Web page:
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9. Stats: Guns on Utah college campuses not a problem

Stats show few guns found on Utah college campuses
By Sheena McFarland
The Salt Lake Tribune
Article Last Updated:08/27/2007 06:32:21 AM MDT

As the debate over guns on Utah college campuses raged during the
2007 Legislature, lobbyists on both sides quoted statistics and
provided scenarios to prove that allowing guns would have either
worsened or improved a hypothetical campus crime.

But crime data obtained under the Clery Act, which requires all
campuses to report crime statistics to the federal government, shows
few incidents between 2001 and 2005 when weapons were found or used
on campuses, and in those few incidents, rarely were students

No incident reported during the five-year period involved a student
brandishing a gun in a threatening manner, and of the 23 incidents on
Utah college campuses involving guns, seven involved loaded handguns
while the rest involved BB guns or paint-ball guns. The other
incidents involved weapons that ranged from butterfly knives to brass
knuckles to nunchakus.

No incidents involved a legally concealed weapon.

Such data only reinforce why gun advocates have successfully defeated
efforts to ban concealed weapons on campuses, said Clark Aposhian,
chairman of the Utah Self-Defense Instructor's Network.

"Concealed weapon carriers are not people to be afraid of," Aposhian
said. "They are simply folks who are concerned with one thing and one
thing only: lawful self-defense."

Yet University of Utah lobbyist Kim Wirthlin still worries about
allowing weapons of any kind on campus.

"Even though those statistics don't indicate that concealed weapons
are what's causing the problems, if you have weapons, you may have
accidental discharges," she said.

Data gathered under the Clery Act shows the number of weapons
incidents on campus, but does not spell out the types of weapons
used. Individual campuses, though, were able to break down the
incidents by weapon used and an analysis shows there were nine
incidents involving students with guns from 2001 to 2005, though no
one was harmed in any incident.

The only discharge of a weapon occurred in 2004 at Brigham Young
University when two male students fired a BB gun. During the
2003-2004 academic year, two Westminster College students had guns
illegally stored in their college-owned houses. One student
voluntarily came forward and admitted to administrators he owned one
of the weapons while the other was found during a search related to a
separate investigation, spokeswoman Laura Murphy said.

Though nothing occurred in those instances, Wirthlin worries about
the availability of firearms during "intense times" of students'

When guns are present during tense, emotional times, "situations can
escalate," Wirthlin said. "We worry about having that on campus."

Her reason for not having guns on campus is the same given by those
who support allowing concealed weapons. Students and faculty members
have the right to protect themselves during tense emotional times,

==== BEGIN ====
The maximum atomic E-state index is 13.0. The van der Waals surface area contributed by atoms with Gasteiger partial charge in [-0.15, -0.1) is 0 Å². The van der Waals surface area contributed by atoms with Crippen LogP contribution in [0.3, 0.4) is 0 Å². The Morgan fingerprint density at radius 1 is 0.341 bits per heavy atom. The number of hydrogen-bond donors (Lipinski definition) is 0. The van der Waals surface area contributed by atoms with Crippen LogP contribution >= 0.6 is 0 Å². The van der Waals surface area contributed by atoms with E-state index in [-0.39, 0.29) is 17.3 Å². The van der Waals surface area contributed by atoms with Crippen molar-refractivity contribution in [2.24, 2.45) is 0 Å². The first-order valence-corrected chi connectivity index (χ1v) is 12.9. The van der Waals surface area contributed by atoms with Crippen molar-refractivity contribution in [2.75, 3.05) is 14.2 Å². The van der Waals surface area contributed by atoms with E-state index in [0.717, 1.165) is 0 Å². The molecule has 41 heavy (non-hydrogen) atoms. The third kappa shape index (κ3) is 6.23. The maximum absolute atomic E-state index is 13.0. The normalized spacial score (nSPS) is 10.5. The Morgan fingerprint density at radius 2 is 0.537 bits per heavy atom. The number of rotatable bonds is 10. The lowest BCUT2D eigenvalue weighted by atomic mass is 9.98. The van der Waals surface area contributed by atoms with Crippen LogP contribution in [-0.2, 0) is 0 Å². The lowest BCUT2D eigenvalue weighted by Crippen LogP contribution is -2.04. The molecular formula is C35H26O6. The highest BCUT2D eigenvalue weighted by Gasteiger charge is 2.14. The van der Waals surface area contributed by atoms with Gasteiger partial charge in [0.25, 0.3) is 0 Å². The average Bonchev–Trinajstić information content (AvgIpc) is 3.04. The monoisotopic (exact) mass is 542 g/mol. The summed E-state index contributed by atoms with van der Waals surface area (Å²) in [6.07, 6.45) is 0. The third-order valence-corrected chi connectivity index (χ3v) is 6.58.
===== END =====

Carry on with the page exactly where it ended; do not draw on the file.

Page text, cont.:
argue Aposhian and Brent Tenney, president of Second Amendment
Students at the U.

"Just because there are a few crimes doesn't mean there are no
crimes," Tenney said. "It's not unreasonable for us to want to
protect ourselves just in case."

The shooting spree at Virginia Tech is an example, he said, of an
incident no one could have predicted.

Wirthlin, though, sees the statistics as pointing to a strong
infrastructure on campus to keep students safe and hopes campus
security systems will help prevent such shootings.

"We want to provide police resources and help students get help
whenever they need it," she said.

However, she recognizes that gun advocates are also working toward
making campuses safer by protecting themselves with concealed weapons.

Tenney carries a weapon not only to keep himself safe on campus, but
because he doesn't spend his entire day on campus. Instead, he
commutes on TRAX and spends time in downtown Salt Lake City.

"I travel through some dangerous parts of town," he said. "If I can't
carry on campus, I won't have my gun all day long."

He emphasizes that statistics such as those from the Clery Act show
concealed weapons permit holders are law-abiding.

"Concealed weapons holders are far more law-abiding than the average
citizen," he said. "We rarely, if ever, cause problems."


* SHEENA MCFARLAND can be contacted at [email protected] or 801-257-8619.

Concealed weapons at colleges:

* The debate over guns on public university campuses in Utah erupted
after lawmakers in 2004 passed a law allowing concealed-weapons
permit holders to take their guns on campuses and into other
previously gun-free areas.

* The University of Utah sued to prevent the law's implementation and
eventually lost in the Utah Supreme Court in 2006.

* The U. of U. also filed a lawsuit in federal court, but agreed to
withdraw it after the 2007 Legislature passed a bill that allows
concealed weapons on campus but lets dorm residents choose roommates
who do not hold concealed weapons permits.
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